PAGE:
Perhaps this should come as no surprise: the very fact that Vrangalova and others are seeking explanations for casual-sex behaviors suggests that our society views it as worthy of note—something aberrant, rather than ordinary. No one writes about why people feel the need to drink water or go to the bathroom, why eating dinner with friends is “a thing” or study groups are “on the rise.”

It is that sense of shame, ultimately, that Vrangalova hopes her project may help to address. As one respondent to a survey Vrangalova sent to users put it, “This has helped me feel okay about myself for wanting casual sex, and not feel ashamed or that what I do is wrong.” The psychologist James Pennebaker has found over several decades of work that writing about emotional experiences can act as an effective form of therapy, in a way that talking about those experiences may not. (I’m less convinced that there are benefits for those who use the site as a way to boast about their own experiences.) “Often there’s no outlet for that unless you’re starting your own blog,” Vrangalova points out. “I wanted to offer a space for people to share.”

That may well end up the Casual Sex Project’s real contribution: not to tell us something we didn’t already know, or at least suspect, but to make such nonjudgmental, intimate conversations possible. The dirty little secret of casual sex today is not that we’re having it but that we’re not sharing our experiences of it in the best way.

http://www.newyorker.com/science/maria-konnikova/casual-sex-everyone-is-doing-it

Limp Dick Not Always ED No Need For Penis Enhancers

Dr. Marty Klein’s article on the cause for flaccid penis is a must read for men and the women who enjoy sex with them.

Ten Erection Disappointments That Are NOT “ED”

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Men, women, and couples come to my practice each week talking about “ED”—erectile dysfunction. The term apparently refers to anyone who can’t get an erection when he wants to—once. This, of course, implies that penises should behave like ATMs—ready to do business 24/7, rain or shine.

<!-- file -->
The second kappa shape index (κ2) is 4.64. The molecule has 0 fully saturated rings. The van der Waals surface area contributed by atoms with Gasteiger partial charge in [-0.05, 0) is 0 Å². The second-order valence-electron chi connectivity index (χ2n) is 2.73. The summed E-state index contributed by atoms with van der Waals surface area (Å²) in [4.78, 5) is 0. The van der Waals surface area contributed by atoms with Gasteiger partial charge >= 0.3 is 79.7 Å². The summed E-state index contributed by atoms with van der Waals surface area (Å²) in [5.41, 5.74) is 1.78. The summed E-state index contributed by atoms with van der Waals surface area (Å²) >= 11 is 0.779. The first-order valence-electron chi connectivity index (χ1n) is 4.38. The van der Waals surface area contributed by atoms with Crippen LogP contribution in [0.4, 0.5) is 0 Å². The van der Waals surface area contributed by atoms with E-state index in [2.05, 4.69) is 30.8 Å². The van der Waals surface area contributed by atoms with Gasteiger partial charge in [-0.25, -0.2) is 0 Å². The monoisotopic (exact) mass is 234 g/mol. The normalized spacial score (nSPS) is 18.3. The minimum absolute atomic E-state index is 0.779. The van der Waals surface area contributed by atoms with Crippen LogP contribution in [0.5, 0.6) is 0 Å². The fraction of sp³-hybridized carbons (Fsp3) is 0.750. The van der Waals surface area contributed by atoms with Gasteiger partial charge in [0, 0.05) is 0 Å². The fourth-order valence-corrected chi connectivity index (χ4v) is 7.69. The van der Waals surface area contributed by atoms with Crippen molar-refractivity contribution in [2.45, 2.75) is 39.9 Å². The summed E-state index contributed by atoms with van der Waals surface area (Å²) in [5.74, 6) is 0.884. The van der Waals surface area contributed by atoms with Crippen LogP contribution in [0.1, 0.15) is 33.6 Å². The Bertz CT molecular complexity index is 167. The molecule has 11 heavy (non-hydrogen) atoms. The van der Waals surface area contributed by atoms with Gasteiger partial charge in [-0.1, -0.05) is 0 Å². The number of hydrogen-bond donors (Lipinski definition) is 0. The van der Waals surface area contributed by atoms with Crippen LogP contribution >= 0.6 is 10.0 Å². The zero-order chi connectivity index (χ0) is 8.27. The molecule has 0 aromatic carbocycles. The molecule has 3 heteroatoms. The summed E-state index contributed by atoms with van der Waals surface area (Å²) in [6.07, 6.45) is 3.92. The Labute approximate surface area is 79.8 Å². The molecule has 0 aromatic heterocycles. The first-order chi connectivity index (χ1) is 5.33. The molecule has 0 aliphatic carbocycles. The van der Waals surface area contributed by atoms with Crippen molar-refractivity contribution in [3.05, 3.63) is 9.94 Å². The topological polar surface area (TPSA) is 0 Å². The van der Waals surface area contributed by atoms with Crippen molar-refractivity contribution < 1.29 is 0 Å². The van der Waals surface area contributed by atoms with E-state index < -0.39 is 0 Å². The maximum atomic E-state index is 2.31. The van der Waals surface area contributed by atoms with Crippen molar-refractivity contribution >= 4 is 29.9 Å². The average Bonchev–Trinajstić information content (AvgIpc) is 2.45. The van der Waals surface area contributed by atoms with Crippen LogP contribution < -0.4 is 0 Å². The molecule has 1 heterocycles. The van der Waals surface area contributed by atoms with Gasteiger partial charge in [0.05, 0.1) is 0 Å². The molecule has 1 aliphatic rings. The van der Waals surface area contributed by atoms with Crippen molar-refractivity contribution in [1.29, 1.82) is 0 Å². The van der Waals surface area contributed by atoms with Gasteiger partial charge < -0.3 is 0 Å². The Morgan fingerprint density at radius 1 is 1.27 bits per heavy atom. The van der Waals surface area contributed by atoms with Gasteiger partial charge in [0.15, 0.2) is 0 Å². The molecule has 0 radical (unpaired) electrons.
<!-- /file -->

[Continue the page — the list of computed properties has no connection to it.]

But that’s not how penises or the human brain are built. Penises actually need a lot of conditions in order to do what their owners, or their owners’ partners, want them to do. Those conditions can involve emotions, environmental issues, or features of the partner. If one of those isn’t quite right, even the healthiest penis will stubbornly stay small and soft and quite calm.

So here are ten common situations in which penis owners—or their partners—often expect or demand an erection, and don’t get one. Such cases are examples of unrealistic expectations, not ED.

* You’ve been drinking a lot
“A lot” might be as little as a couple of drinks. You don’t have to be drunk in order to be compromised by alcohol. You know how drinking slows down your reflexes for driving? It also slows down your erection reflex.

* You’re really tired
Sometimes sex is available exactly when we’re most tired—and worse, we may fear it won’t be available when we’re rested (or a potential partner has had a chance to think things over). Besides, many people leave sex for the last thing at night, when they can no longer do anything productive. When we treat sex so disrespectfully it’s no wonder if our bodies don’t respond.

* You’re afraid sex will lead to pregnancy (or an STI)
Even if you’re telling yourself over and over “it won’t happen,” or you’re repeating to yourself “don’t forget to pull out,” that can be pretty distracting.

* You don’t really want to have sex with this person
Sometimes it’s a long-term partner we’ve lost interest in, but we have sex in order to prevent conflict. Sometimes it’s a casual partner that we’re not that attracted to—but hey, it’s sex, right? Actually, wrong.

* The stuff she’s doing isn’t sexy to you—in fact, it hurts
Long, long fingernails where you don’t want them, too much teeth, thrusting or bouncing on your penis in a way that scares you—these can all chase away an erection. And a look, a phrase, or lingerie that she thinks is sexy but just strikes you wrong can also get in the way. Turns out men are more sensitive than some people give them credit for.

* She’s sloppy drunk
Why you’d want to have sex with a drunk woman is an important question. Among other things, it’s hardly ethical (although I understand that you both might be). But once you’re into it—or trying to be—it usually turns out to be way more trouble than it’s worth. Most penises don’t find it to be a pretty sight.

* She doesn’t want to have sex
Trying to talk someone into it—or roughly pushing them into it—gets some men excited, caveman-style. Most men are simply too human to enjoy it. And no matter how desirable she was before she said “no,” once a woman says “no” it’s hard for most men to keep their self-respect if they keep pushing. And erections usually leave when dignity does.